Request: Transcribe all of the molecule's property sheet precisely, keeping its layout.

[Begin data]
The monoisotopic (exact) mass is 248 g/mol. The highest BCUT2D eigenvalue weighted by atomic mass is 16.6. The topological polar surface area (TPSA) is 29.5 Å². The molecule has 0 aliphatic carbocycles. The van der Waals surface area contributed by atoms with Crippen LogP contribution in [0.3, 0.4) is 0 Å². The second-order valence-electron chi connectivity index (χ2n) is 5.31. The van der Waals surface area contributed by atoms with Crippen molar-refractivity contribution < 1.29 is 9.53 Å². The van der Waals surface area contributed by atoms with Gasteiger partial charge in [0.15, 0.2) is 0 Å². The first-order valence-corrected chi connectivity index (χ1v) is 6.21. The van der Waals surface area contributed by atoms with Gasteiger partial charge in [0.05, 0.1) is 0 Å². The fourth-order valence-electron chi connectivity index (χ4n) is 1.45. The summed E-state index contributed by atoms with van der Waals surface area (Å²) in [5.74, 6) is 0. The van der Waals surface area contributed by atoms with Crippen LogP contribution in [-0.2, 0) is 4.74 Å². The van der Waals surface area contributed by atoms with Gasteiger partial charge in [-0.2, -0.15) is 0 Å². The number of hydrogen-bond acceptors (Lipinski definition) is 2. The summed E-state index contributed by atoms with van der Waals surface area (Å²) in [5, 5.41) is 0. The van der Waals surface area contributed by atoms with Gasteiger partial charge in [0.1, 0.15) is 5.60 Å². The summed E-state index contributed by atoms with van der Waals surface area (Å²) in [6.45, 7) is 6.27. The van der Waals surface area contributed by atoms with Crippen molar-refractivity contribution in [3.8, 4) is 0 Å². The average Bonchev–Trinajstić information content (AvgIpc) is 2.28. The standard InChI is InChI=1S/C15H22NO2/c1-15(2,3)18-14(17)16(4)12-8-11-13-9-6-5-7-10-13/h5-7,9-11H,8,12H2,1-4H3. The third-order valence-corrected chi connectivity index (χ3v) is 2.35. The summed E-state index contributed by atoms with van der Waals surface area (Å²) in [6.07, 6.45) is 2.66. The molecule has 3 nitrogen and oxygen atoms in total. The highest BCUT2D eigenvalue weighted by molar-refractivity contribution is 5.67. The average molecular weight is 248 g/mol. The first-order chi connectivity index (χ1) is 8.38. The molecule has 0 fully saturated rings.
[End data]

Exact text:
The monoisotopic (exact) mass is 248 g/mol. The highest BCUT2D eigenvalue weighted by atomic mass is 16.6. The topological polar surface area (TPSA) is 29.5 Å². The molecule has 0 aliphatic carbocycles. The van der Waals surface area contributed by atoms with Crippen LogP contribution in [0.3, 0.4) is 0 Å². The second-order valence-electron chi connectivity index (χ2n) is 5.31. The van der Waals surface area contributed by atoms with Crippen molar-refractivity contribution < 1.29 is 9.53 Å². The van der Waals surface area contributed by atoms with Gasteiger partial charge in [0.15, 0.2) is 0 Å². The first-order valence-corrected chi connectivity index (χ1v) is 6.21. The van der Waals surface area contributed by atoms with Gasteiger partial charge in [0.05, 0.1) is 0 Å². The fourth-order valence-electron chi connectivity index (χ4n) is 1.45. The summed E-state index contributed by atoms with van der Waals surface area (Å²) in [5.74, 6) is 0. The van der Waals surface area contributed by atoms with Crippen LogP contribution in [-0.2, 0) is 4.74 Å². The van der Waals surface area contributed by atoms with Gasteiger partial charge in [-0.2, -0.15) is 0 Å². The number of hydrogen-bond acceptors (Lipinski definition) is 2. The summed E-state index contributed by atoms with van der Waals surface area (Å²) in [5, 5.41) is 0. The van der Waals surface area contributed by atoms with Gasteiger partial charge in [0.1, 0.15) is 5.60 Å². The summed E-state index contributed by atoms with van der Waals surface area (Å²) in [6.45, 7) is 6.27. The van der Waals surface area contributed by atoms with Crippen molar-refractivity contribution in [3.8, 4) is 0 Å². The average Bonchev–Trinajstić information content (AvgIpc) is 2.28. The standard InChI is InChI=1S/C15H22NO2/c1-15(2,3)18-14(17)16(4)12-8-11-13-9-6-5-7-10-13/h5-7,9-11H,8,12H2,1-4H3. The third-order valence-corrected chi connectivity index (χ3v) is 2.35. The summed E-state index contributed by atoms with van der Waals surface area (Å²) in [6.07, 6.45) is 2.66. The molecule has 3 nitrogen and oxygen atoms in total. The highest BCUT2D eigenvalue weighted by molar-refractivity contribution is 5.67. The average molecular weight is 248 g/mol. The first-order chi connectivity index (χ1) is 8.38. The molecule has 0 fully saturated rings.